Apple and the independent labels are reportedly closing in on a deal which will enable iTunes Music Store to offer songs from Europe's thriving indie-music sector.
While music industry sources refused to be drawn, The Times today – citing "sources" – reports that "a pact could be announced as early as today".
It is thought that Apple is speaking with key indies in Europe, and that all parties hope the deal, if agreed, may emerge as a template for Apple's future deals with European independents.
Agreeing such a deal would enable Apple to offer key artists such as The White Stripes, Dizzee Rascal, Franz Ferdinand and many more through its iTunes Music Store, ending an impasse that has existed since June 8 – before the service launched in Europe.
The Times says the deal should "ease the concerns of independent record labels", and that they would be "locked into long-term contracts at fixed prices".
The labels had been concerned that Apple's original deal required that they sign-up for a three-year period at a fixed royalty rate, and that this gave complete control of retail pricing through iTunes to Apple.
The labels were also annoyed at the royalties on offer from the company, claiming these were lower than those offered in the US, and well those on offer to the majors.
The Times report says: "The percentage cut that they receive from songs sold over iTunes is also expected to be closer to the rates received by multinational record companies such as EMI and Sony Music."
The dispute between Apple and the indies has been fraught, with talks collapsing several times. However, AIM – a music association that represents the indies in Europe – has agreed terms with Apple's competing music services, OD2, Napster, Sony Connevct and Wippit.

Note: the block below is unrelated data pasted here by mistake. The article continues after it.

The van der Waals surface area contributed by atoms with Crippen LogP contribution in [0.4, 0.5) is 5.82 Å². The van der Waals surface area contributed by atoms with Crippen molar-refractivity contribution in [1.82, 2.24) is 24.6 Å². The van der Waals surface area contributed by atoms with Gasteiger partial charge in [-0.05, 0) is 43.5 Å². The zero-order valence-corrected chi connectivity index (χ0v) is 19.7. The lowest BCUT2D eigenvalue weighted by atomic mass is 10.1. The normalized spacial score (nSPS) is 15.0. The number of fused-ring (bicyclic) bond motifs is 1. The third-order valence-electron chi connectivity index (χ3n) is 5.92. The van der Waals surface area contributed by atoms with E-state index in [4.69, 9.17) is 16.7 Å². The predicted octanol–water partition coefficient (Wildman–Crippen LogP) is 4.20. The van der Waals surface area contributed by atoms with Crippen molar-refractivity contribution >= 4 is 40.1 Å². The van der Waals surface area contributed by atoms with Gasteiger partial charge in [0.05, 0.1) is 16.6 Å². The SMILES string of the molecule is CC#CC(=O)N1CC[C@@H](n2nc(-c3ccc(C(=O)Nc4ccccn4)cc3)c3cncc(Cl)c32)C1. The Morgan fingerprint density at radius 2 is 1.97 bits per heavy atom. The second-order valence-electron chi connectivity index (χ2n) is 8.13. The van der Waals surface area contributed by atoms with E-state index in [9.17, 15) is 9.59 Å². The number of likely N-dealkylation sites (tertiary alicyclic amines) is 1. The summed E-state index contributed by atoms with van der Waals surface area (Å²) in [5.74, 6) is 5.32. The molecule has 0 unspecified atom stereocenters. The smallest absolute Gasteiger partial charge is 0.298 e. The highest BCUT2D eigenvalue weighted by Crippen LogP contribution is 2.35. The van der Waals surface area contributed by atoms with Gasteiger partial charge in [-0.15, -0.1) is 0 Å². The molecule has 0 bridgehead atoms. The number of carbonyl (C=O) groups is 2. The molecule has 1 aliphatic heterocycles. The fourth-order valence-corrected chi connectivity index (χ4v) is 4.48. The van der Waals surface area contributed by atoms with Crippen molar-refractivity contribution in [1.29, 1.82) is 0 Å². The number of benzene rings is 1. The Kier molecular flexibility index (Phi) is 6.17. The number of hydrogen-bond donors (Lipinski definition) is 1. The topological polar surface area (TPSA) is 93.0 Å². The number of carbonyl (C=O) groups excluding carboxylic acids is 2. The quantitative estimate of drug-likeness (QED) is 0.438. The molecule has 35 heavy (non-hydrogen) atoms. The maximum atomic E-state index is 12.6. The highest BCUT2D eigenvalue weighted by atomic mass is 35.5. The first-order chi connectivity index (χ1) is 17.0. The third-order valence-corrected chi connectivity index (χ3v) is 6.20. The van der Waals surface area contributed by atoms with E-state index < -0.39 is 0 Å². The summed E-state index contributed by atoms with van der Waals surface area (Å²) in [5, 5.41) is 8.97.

Apple's failure to license independent-label content has severely compromised its UK Music Store offering. While the US market is heavily biased toward major label content Europe's story is very different.
Apple needs indies, and indies need Apple
Independent labels account for 25 per cent of UK music sales and 22 per cent of European sales. More independent label artists were nominated for Brit Awards last year than artists from EMI, Warners and Sony. Independent band Franz Ferdinand has sold over one million albums in the US.
Speaking about the debacle last month AIM chairman and CEO Alison Wenham said: "We welcome the arrival of iTunes in the UK but are disappointed that our members have been unable to agree terms for licensing their repertoire to the service."
Anthony Thornton, album reviews editor for UK music magazine NME said: "Some music that's missing from Apple's service are tracks you'd expect to find there."
A Forrester Research report released last month stressed the importance of carrying locally generated music: "In Europe more than half of music sold is of European origin, and offerings must reflect this. Services will need to employ local languages, emphasize support for local artists and support multiple payment systems," the analyst said.
However, iTunes remains the leading online music sales service. It sold its 100 millionth song late on Sunday night, and sold 1.5 million songs in Europe in its first two weeks of operation.